It’s no secret I enjoy French philosophy. Recently I noticed a pattern in the thought of a few of my favorite writers. There’s a feeling that life, at its core, is full of lack. Lacan writes that desire is lack, in the sense that I want something I don’t have. In order for desire to continue, I must never actually get what I want. Lyotard writes that meaning is always deferred. When we speak of an object we have its word and the concept for it in mind, but we never get to the object itself. Baudrillard thinks that the world is simulated and the Real has become so real it isn’t real anymore.
Inherent in these thinkers’ approaches is a belief that nothing is as it seems. There’s an illusory quality to the world they sometimes fear, sometimes revere.
Most people don’t find value in discussing what’s missing in our lives when we’re surrounded on all sides by people and stuff. Studying big ideas, even when they illuminate our shortcomings and insecurities, gives me a sense of purpose. I appreciate the mystical qualities lurking behind Appearance, the poetry operating beneath the steady unfolding of the world.
But I can’t take these abstractions to heart in my daily life. Yesterday I met again with a woman I really like. Sitting across from her in a downtown café, I saw her face, heard her voice, sensed the fullness of her being. Were her private thoughts inaccessible to me? Of course. Was she in her body interpreting her world separate from me? Of course. But she was still right here in front of me.
Thoughts about Lack and Deferred Meanings and Simulated Reality were the furthest from my mind. I just wanted to reach out and hold her hand, to submit to the whims of her Mystery.
The essence of Being shines brightest in the presence of someone you care deeply about. It’s the beauty of conversing with a woman you yearn to understand, knowing all along you’ll never know her completely. But trying nonetheless.
Filed under Life, Philosophy
dumb & full
I see myself
in you I say
a film strip
in the palm
of her hand
in the making
c b snoad
I’m a real grammar hound.
Billy Bush wonders
on live TV
if Bieber’s wearing
in his Calvin Klein
With the naked
eye it’s clear.
The little shit’s
always been a
c b snoad
In 1969, the conceptual artist Douglas Huebler wrote, “The world is full of objects, more or less interesting; I do not wish to add any more.” I’ve come to embrace Huebler’s ideas, though it might be retooled as, “The world is full of texts, more or less interesting; I do not wish to add any more.” It seems an appropriate response to a new condition in writing today: faced with an unprecedented amount of available text, the problem is not needing to write more of it; instead, we must learn to negotiate the vast quantity that exists. I’ve transformed from a writer into an information manager, adept at the skills of replicating, organizing, mirroring, archiving, hoarding, storing, reprinting, bootlegging, plundering, and transferring. (Kenneth Goldsmith; quoted in Jeffrey T. Nealon, Post-Postmodernism, 2012, p. 166; emphasis added)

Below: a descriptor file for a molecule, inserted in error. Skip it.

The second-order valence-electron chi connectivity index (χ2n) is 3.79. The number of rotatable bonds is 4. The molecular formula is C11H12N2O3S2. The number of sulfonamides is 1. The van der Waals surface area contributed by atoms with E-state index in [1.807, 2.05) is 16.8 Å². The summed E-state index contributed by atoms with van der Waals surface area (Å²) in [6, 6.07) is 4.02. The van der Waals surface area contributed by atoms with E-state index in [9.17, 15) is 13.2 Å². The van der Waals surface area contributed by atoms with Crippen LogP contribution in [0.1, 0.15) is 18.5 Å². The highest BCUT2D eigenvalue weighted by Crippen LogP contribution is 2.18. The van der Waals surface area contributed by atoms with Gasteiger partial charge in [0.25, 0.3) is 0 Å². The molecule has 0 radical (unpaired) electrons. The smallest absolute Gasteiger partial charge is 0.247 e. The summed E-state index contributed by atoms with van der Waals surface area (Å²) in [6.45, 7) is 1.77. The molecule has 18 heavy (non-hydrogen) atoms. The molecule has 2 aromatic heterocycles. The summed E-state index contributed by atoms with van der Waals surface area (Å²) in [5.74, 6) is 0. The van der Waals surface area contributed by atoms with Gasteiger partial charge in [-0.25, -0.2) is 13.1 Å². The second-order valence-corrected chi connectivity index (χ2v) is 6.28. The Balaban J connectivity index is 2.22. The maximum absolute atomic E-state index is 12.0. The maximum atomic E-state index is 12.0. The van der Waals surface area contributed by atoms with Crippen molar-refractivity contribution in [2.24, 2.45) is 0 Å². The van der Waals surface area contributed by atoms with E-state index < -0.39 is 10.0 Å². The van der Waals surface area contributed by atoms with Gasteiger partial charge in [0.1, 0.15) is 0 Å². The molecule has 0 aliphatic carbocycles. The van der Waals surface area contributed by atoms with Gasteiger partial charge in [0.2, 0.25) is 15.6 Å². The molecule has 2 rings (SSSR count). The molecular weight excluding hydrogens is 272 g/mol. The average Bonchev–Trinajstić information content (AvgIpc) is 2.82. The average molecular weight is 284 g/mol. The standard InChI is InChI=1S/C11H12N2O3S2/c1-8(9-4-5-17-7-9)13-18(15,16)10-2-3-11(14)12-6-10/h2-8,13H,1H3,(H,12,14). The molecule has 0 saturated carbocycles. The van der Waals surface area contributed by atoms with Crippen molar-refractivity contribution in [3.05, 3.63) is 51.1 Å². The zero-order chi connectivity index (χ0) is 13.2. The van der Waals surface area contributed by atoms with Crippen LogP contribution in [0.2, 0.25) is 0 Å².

Goldsmith is on to something here. He’s the author of The Weather, Sports, and Traffic, a trilogy that as Nealon (p. 165) explains, “consists of straight transcriptions of eleven o’clock news weather reports (a year), a baseball game (every word of a single Yankee game radio broadcast), and traffic reports (a full day of traffic reports, ‘on the 1s’).”
Is this the future of writing? What happens when poetry turns into data manipulation—search engines determining word choice, spreadsheets functioning as figures of speech—the artist transformed into a smooth operator stripped of Goldsmith’s ironic detachment?
People wonder if computers will eventually think like humans. I foresee a world in which humans think like computers. The end of Art signaling the end of Man. Life as intelligence gathering. Love as business transaction. What’s your number? exchanged for What do the numbers say?